This morning Microsoft pushed out update KB3023209 out to the Updates channel. This update is meant for systems running Windows Azure Pack in their private cloud.
The full text of the update is as follows:
This update contains functionality fixes. Among them are: 1) Support for SQL Resource Governor in the SQL Server Resource Provider. 2) Admin support for disabling native Virtual Network Extension to allow for 3rd Party Network Providers. 3) Provide detail on VM Memory type, Memory Startup and Maximum values in the Tenant Portal. 4) Fix to the Get-MgmtSvcRelyingPartySettings PowerShell cmdlet. 5) Fix to the issue of failing to establish an RDC (Remote Desktop Connection) to VMs placed behind a NAT. 6) Fix to the “Attached Network” dialog in the Virtual Machines Extension where the network entries in the list were disabled. 7) Support for increasing capacity of SQL hosting server in WAP.
For clouds that also run Windows Azure Pack Web Sites v2, sorry there aren’t any updates on that for this rollup release.
As always when it comes to applying this update – You gotta bring down all of the machines that serve out Windows Azure Pack before installing the update – you don’t want your tenants messing up things while you’re applying updates.
Recently Ubuntu 14.04 has native support for booting under a Hyper-V Generation 2 VM. Unfortunately, the VM will not boot if the VHD has been copied over to a new VM. This is a known issue and it has been reported on Ubuntu’s Launchpad bug reporting system by a Project Manager inside Microsoft who is responsible for making Linux run under Hyper-V.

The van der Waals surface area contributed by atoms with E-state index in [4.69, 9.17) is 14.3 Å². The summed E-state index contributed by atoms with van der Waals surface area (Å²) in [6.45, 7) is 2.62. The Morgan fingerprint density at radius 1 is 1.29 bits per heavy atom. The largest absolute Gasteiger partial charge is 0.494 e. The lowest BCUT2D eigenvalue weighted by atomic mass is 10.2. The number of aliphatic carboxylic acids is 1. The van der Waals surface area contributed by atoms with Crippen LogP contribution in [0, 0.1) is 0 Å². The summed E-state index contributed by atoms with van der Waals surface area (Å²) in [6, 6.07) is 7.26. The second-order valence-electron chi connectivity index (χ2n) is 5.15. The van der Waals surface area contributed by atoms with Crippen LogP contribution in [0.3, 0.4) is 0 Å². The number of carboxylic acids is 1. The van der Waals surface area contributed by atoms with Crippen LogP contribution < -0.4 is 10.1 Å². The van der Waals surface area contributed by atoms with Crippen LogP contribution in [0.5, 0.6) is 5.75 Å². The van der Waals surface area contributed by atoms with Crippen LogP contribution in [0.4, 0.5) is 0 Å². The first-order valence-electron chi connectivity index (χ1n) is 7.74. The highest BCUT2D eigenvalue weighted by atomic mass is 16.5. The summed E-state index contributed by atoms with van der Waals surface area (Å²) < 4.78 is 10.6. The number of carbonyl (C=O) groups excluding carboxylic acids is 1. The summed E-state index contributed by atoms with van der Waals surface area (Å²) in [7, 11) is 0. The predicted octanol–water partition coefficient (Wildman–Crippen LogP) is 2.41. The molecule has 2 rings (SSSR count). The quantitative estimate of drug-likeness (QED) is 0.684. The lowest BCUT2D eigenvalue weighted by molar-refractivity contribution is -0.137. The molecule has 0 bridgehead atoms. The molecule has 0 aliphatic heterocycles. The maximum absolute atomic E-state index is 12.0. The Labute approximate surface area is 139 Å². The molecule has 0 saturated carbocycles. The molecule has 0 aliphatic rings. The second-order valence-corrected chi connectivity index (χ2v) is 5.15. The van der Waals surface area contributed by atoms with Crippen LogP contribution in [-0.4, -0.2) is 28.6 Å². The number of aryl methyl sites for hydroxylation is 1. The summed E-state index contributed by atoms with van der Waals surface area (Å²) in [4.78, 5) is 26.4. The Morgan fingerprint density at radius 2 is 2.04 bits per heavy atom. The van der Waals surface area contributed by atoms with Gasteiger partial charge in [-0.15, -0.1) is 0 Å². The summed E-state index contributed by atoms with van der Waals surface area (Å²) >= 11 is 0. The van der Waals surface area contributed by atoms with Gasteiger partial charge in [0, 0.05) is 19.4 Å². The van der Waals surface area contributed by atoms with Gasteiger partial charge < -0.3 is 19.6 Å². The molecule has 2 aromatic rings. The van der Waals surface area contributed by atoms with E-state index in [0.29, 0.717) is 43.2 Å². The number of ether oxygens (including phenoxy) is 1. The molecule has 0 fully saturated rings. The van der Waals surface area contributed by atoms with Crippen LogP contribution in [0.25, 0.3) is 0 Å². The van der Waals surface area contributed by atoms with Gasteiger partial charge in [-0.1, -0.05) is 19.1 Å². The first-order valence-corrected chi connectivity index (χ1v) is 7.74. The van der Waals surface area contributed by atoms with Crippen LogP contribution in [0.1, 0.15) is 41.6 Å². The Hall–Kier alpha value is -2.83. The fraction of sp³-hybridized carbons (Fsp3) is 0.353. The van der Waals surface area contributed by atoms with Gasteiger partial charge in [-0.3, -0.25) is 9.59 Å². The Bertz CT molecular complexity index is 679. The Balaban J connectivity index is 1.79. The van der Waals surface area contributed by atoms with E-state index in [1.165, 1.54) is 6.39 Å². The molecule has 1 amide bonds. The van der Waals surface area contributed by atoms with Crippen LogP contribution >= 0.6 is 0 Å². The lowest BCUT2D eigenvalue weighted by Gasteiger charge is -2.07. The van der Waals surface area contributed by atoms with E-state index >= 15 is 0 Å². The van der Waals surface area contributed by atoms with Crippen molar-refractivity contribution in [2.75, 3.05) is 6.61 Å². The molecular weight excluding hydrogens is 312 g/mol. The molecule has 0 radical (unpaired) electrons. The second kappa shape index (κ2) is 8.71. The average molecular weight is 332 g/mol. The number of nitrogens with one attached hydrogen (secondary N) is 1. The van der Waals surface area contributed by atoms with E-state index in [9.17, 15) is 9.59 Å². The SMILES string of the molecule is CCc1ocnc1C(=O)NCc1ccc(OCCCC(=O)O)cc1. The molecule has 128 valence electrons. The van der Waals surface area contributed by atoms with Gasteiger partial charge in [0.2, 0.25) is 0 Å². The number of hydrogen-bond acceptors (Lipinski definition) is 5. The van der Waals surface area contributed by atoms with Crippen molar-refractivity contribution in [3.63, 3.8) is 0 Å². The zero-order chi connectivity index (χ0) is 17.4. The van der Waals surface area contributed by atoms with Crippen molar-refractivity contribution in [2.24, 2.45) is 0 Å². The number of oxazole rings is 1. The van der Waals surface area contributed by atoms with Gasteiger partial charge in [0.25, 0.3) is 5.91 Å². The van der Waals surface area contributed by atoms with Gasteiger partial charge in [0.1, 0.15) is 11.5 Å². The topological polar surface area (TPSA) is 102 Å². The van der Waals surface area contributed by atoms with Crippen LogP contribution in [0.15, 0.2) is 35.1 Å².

Continue reading “Ubuntu 14.04 Generation 2 VM Template Boot Issue Workaround”
As most people do know, it is possible to get Microsoft’s Virtual Machine Manager to deploy and customize a Linux based OS automatically. Officially Microsoft supports Ubuntu 12.04 LTS as a one of Linux distributions they support, however in practice any Debian like distribution can be supported as long as the locations of the network configuration, hostname configuration and SSH Host Keys are in the same locations as Debian and/or Ubuntu place them.
However in the upcoming Ubuntu 14.04 LTS release, there were some changes that can potentially cause VMM’s guest agent not to customize the virtual machines properly. In order to make VMM’s guest agent to provision correctly there are 2 options:
- Write your own VMM guest agent
- Modify a few file paths so Ubuntu 14.04 will look somewhat like Ubuntu 12.04 LTS in terms of network configuration
I choose the latter option. Now I do have a custom VMM Guest Agent written for FreeBSD in Perl, however creating a VMM guest agent for this specific reason isn’t a good utilization of time.
I’ve taken the following actions to make Ubuntu 14.04 to appear like Ubuntu 12.04 by doing the following:
- Remove the line in the
/etc/network/interfaces file where it references to
Surprisingly there’s only one thing you really need to do. There’s more if you decide to be even lazier and download the cloud image provided here, but it’s beyond the scope of this tidbit.
Recently Microsoft announced Generation 2 Virtual Machines which really is an UEFI guest without the emulated PCI bus. Initially the only supported Operating Systems were: